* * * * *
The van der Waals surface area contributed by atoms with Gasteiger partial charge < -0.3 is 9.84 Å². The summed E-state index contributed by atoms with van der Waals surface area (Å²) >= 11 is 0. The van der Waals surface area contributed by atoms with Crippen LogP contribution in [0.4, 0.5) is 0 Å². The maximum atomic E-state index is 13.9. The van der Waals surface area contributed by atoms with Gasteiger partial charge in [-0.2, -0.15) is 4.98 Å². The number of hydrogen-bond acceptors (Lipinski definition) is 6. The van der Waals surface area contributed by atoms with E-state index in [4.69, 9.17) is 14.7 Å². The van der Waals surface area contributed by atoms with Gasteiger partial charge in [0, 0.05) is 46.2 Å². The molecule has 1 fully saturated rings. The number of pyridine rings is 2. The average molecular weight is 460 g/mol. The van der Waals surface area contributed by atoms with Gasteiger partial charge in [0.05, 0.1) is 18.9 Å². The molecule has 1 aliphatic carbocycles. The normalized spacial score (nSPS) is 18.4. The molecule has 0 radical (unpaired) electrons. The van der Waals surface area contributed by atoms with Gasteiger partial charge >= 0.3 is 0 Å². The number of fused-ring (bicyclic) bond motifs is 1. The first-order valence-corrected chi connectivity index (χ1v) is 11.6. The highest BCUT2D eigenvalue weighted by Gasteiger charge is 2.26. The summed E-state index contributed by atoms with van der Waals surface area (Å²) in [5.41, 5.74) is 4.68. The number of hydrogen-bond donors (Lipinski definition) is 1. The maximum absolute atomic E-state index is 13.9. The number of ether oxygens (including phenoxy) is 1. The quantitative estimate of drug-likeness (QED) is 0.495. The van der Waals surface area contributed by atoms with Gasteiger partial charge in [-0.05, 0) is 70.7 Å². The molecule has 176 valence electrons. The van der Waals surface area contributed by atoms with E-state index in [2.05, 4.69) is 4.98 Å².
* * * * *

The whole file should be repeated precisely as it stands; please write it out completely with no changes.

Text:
The van der Waals surface area contributed by atoms with Gasteiger partial charge < -0.3 is 9.84 Å². The summed E-state index contributed by atoms with van der Waals surface area (Å²) >= 11 is 0. The van der Waals surface area contributed by atoms with Crippen LogP contribution in [0.4, 0.5) is 0 Å². The maximum atomic E-state index is 13.9. The van der Waals surface area contributed by atoms with Gasteiger partial charge in [-0.2, -0.15) is 4.98 Å². The number of hydrogen-bond acceptors (Lipinski definition) is 6. The van der Waals surface area contributed by atoms with E-state index in [4.69, 9.17) is 14.7 Å². The van der Waals surface area contributed by atoms with Gasteiger partial charge in [0, 0.05) is 46.2 Å². The molecule has 1 fully saturated rings. The number of pyridine rings is 2. The average molecular weight is 460 g/mol. The van der Waals surface area contributed by atoms with Gasteiger partial charge in [0.05, 0.1) is 18.9 Å². The molecule has 1 aliphatic carbocycles. The normalized spacial score (nSPS) is 18.4. The molecule has 0 radical (unpaired) electrons. The van der Waals surface area contributed by atoms with Gasteiger partial charge >= 0.3 is 0 Å². The number of fused-ring (bicyclic) bond motifs is 1. The first-order valence-corrected chi connectivity index (χ1v) is 11.6. The highest BCUT2D eigenvalue weighted by Gasteiger charge is 2.26. The summed E-state index contributed by atoms with van der Waals surface area (Å²) in [5.41, 5.74) is 4.68. The number of hydrogen-bond donors (Lipinski definition) is 1. The maximum absolute atomic E-state index is 13.9. The number of ether oxygens (including phenoxy) is 1. The quantitative estimate of drug-likeness (QED) is 0.495. The van der Waals surface area contributed by atoms with Gasteiger partial charge in [-0.05, 0) is 70.7 Å². The molecule has 176 valence electrons. The van der Waals surface area contributed by atoms with E-state index in [2.05, 4.69) is 4.98 Å².